Just to round out this little nostalgia waltz, I want to point out that I still have the pica pole first given to me when I started at the Star in 1971. My name is engraved on it. This was done by Swanee — one Porter Swanson — the Star’s librarian, a very nice man with many fine qualities, none of which, I suspect, included library skills. I also have my scissors from the time, a pair of exquisite shiny chrome with an edge that has held for 40 years.

Finally, I must mention the reporter’s desk. This is a custom I have preserved in old age. I am amazed at the amount and quality of flotsam that unconscious hands seem to broadcast on my desk. At least I do not eat over my keyboard. I recall vividly an editor one early morning in the newsroom using a full-sized vacuum cleaner with hose to extract what must have been a ten-year collection of bits of  pizza, sandwiches, hot dogs, Pepsi, coffee, tea leaves, Kentucky Fried Chicken and Jack’s Barbecue from the keyboard of a recently departed reporter. It took her much longer than she would have liked.

One reporter, DW, who was both dyslexic and a slob, was famous for her desk. The janitorial staff was directed not to clean reporter desks because there might be precious material buried among the three-week old newspapers, scraps of paper, tin foil and doggy bags. I know of no Pulitzer Prize that was buried in garbage. Nonetheless reporter detritus was allowed to accumulate on desks. This consisted mostly of pizza boxes, scattered rather than stacked, and containing gobs of now-hard cheese, sausage and pepperoni. In between the pizza boxes were square Chinese take out boxes, half filled with fried rice, moo-shoo pork and kung-pao chicken. The desk itself was known as D’s landfill. Sometimes an editor with authority would leave her a note to clean up her desk top. She threw these away, muttering to herself that she possessed no desk pot.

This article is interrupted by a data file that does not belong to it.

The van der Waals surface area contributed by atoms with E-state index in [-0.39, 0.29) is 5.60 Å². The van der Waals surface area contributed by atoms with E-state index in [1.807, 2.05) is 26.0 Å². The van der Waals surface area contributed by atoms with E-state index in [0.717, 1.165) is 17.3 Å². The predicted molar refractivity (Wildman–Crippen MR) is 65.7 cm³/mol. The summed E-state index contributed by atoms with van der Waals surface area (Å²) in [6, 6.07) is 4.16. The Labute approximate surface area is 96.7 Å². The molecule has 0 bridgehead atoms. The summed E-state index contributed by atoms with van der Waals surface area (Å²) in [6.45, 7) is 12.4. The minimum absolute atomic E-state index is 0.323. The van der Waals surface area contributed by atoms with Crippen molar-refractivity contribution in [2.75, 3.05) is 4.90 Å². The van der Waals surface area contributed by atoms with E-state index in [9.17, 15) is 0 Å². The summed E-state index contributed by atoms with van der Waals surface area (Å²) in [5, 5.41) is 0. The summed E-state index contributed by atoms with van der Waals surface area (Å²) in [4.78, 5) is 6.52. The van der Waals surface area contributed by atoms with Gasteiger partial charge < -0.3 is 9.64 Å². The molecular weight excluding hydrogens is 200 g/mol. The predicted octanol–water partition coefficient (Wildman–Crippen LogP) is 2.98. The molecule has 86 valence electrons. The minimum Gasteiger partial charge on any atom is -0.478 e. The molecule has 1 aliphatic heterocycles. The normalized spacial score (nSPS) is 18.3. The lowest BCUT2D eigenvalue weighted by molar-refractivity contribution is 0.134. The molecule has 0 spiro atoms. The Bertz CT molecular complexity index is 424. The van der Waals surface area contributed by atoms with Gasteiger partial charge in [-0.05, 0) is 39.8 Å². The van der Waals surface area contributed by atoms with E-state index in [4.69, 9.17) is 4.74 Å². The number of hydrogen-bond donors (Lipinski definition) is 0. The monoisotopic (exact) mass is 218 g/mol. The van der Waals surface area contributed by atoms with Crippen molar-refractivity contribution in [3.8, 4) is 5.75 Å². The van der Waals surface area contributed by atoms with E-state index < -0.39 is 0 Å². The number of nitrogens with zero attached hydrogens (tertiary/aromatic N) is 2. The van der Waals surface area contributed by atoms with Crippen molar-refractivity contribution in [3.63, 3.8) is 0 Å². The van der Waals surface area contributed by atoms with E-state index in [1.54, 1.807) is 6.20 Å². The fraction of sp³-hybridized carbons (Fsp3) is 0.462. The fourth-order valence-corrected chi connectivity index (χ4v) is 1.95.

I have seen many newsrooms, and they are typically in great disarray. Some reporters, of course, are worse than others. But the most startling newsroom I ever saw was in Fort Lauderdale at the Sun-Sentinel. Every desktop was clean. As a whistle. There were no newspapers, no pencils, no nothing. I asked my guide if this was an insurance office rather than a newspaper. He said the publisher had ordered all reporters to clear their desks or be fired. I could only shake my head. It was just one more piece of evidence to add to the great pile I had collected over the years and had led me to the unshakable conclusion that newspaper publishers of my time, with rare exceptions, were a brain-dead life form.


From Bunny Fontana:

I taught myself to type on a Remington standard when I was still in elementary school: three fingers and a thumb at a time.  That’s the way I type today.  I never learned the keyboard and still couldn’t type blindfolded.  But I can whack out about 70 wpm.  And have whacked out millions of words over the years.
Hazel used a typewriter almost to her dying day.  She never touched a computer.  She had her typewriter mounted to a board attached to the handle bars of her stationery bicycle, and typed letters to family members as she pedaled away.
They were wonderful machines, bells, black-and-red ribbons, and all!
Thanks for the memories.  B.


From Adolfo Quezada:

This post prompted a lot of memories of the Citizen newsroom in the 70’s . Funny, sad, I miss some of it.